Again, from the FAQ:
Quote:
Against most Generals the battle would end as soon as the slaying blow is landed, but not against the Orc General. Since parries carry over (1's rolled parry a hit) from one player to the next, they work in reverse also. Therefore, all players must roll all dice even if in a 4 hero attack the Orc General was slain by the second hero rolling. If the 3rd hero rolled a 1 and no hits, he has blocked one of the earlier attacks (coming back to life with 1 wound remaining on his wound track). So, it is possible for Gorgutt to appear slain, only to be brought back to life and possibly slain by a later hero in the combat. [bold mine]
 
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Scott Miller
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Re: Gorgutt's Parry ability doesn't make thematic sense
I don't interpret that section of the FAQ as thematic. I believe it was worded in such a way as to emphasize the necessity of all players to roll their dice. Thematically, simultaneous attack is the only thing that makes sense, and it is the only reason I can think of to have the attacks occur on the same turn. Rather, it's playability that stands in the way of all players rolling all dice at the same time.

I may very well be overruled on this, but I don't see why it would be any other way.
 
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Clint Ghosn
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Re: Gorgutt's Parry ability doesn't make thematic sense
Every natural roll of 1 is Gorgutt's parry while in battle with the heroes. It doesn't have to be your attack - he can parry another hero's attack if he "chooses" to.

Keep in mind that you are all fighting him together. It's not like, "hey im done, wizard it's your turn to fight the green guy" says the ranger, "good shot" the wizard replied. "ooh i cant wait to fight him next!" says the eagle rider with an enthusiastic tone.
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Richard Launius
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Re: Gorgutt's Parry ability doesn't make thematic sense


Clint is correct. All are attacking at the same time and Gorgutt is is in the middle of the flurry of attacks blocking and striking back. The fact that you roll one hero at a time is for game control process and establishing the Slayer, should the team slay him.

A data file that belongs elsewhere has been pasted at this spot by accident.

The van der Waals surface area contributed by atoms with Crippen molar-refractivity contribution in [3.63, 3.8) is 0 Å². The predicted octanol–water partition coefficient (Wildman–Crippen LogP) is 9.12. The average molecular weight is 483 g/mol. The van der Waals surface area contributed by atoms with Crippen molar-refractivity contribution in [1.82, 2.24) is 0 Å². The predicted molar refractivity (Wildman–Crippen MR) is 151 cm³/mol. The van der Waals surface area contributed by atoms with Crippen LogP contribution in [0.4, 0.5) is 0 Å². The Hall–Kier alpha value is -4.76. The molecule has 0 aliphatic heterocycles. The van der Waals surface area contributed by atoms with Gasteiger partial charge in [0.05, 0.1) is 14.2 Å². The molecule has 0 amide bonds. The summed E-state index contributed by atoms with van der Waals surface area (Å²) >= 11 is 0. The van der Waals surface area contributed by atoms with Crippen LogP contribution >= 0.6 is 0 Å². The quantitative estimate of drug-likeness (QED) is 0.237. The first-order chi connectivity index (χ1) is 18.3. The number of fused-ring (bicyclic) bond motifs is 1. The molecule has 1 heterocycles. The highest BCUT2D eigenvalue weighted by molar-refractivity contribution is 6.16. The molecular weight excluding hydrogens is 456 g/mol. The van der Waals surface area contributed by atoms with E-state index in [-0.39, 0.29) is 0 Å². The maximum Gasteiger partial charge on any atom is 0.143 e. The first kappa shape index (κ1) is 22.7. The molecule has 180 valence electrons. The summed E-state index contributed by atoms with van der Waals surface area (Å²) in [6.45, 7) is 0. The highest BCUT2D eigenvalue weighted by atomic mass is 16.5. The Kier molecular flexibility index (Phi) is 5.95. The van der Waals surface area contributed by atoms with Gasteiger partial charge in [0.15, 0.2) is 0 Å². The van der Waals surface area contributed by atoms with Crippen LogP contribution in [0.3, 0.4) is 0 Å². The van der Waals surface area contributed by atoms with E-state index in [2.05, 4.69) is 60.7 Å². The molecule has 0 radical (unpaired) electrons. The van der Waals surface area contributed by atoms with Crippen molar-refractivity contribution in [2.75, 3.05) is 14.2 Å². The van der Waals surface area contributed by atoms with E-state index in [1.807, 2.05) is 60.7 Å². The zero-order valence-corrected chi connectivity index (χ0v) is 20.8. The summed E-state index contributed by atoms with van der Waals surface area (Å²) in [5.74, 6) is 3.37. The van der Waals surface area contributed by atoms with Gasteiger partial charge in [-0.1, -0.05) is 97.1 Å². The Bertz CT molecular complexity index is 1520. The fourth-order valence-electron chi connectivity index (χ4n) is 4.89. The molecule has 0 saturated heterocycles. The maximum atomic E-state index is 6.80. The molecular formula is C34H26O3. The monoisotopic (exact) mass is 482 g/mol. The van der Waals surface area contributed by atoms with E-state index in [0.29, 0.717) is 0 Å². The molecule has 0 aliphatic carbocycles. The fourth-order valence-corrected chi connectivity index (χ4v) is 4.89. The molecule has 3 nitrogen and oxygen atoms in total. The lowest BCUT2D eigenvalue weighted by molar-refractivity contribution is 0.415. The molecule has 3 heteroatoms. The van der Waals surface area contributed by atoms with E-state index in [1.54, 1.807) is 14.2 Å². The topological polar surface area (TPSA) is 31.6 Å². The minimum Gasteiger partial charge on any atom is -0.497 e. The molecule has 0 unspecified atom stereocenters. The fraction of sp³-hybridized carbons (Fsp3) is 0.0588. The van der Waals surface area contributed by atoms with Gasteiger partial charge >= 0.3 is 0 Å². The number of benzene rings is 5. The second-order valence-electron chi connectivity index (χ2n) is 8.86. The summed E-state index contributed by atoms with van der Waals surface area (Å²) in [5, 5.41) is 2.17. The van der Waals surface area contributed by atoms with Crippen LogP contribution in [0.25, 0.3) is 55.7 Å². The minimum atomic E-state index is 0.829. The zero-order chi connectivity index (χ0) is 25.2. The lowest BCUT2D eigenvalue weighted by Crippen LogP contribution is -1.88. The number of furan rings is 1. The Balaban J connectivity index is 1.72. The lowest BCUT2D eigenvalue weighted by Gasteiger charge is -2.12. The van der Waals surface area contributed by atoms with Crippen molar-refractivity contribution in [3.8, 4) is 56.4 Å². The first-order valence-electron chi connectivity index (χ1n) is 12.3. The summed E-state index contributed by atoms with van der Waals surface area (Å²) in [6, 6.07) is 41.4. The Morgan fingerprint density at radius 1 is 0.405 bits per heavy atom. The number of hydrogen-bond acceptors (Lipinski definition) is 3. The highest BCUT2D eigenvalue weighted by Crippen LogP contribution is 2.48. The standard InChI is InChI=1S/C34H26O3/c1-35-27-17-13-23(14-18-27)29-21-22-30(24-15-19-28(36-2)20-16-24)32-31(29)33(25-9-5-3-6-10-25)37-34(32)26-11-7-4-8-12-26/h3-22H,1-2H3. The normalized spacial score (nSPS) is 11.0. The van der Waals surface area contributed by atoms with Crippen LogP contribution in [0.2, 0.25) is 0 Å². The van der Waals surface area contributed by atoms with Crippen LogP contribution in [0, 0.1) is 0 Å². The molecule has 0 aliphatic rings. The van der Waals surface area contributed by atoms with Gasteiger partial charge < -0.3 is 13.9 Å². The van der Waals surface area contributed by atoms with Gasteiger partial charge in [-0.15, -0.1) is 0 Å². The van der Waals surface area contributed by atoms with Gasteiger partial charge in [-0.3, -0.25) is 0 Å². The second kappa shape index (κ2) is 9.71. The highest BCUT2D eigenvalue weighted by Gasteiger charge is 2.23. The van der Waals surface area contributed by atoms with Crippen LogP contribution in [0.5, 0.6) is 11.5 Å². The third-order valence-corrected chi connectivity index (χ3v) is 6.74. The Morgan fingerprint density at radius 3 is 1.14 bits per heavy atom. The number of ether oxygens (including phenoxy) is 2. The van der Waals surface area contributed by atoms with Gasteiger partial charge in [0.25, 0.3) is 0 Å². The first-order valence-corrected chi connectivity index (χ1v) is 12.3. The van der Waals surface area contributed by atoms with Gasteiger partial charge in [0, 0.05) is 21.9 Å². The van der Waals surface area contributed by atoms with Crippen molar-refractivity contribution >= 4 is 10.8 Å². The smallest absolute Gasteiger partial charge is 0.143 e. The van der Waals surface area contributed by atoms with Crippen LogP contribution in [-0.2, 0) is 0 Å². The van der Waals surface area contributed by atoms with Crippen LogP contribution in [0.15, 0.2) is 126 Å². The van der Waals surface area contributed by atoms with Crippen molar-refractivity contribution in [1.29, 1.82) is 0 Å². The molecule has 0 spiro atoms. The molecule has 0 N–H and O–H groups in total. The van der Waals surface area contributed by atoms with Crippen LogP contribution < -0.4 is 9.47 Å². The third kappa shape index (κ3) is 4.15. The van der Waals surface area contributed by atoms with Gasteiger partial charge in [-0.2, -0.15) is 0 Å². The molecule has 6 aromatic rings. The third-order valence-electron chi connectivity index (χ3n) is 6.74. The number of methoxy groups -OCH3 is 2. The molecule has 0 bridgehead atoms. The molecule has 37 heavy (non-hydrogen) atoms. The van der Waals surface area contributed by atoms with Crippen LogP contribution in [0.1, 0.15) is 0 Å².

To me, there has never been an issue of thematics, I can always picture the brutal Orc leader in the middle of the battle, fighting for his life and the survival of his army in service to the Dark Lord.

In any event, thanks for playing and I hope the game creates the grand story for all of you that is always gives me.

Richard
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Jeff Wood
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Re: Gorgutt's Parry ability doesn't make thematic sense
Love this game.

So with this parry ability, the one who struck the blow taking Gorgutt to zero may not be Slayer as the next dice roller could Parry and strike, becoming the Slayer?

Richard Launius wrote:


Clint is correct. All are attacking at the same time and Gorgutt is is in the middle of the flurry of attacks blocking and striking back. The fact that you roll one hero at a time is for game control process and establishing the Slayer, should the team slay him.

To me, there has never been an issue of thematics, I can always picture the brutal Orc leader in the middle of the battle, fighting for his life and the survival of his army in service to the Dark Lord.

In any event, thanks for playing and I hope the game creates the grand story for all of you that is always gives me.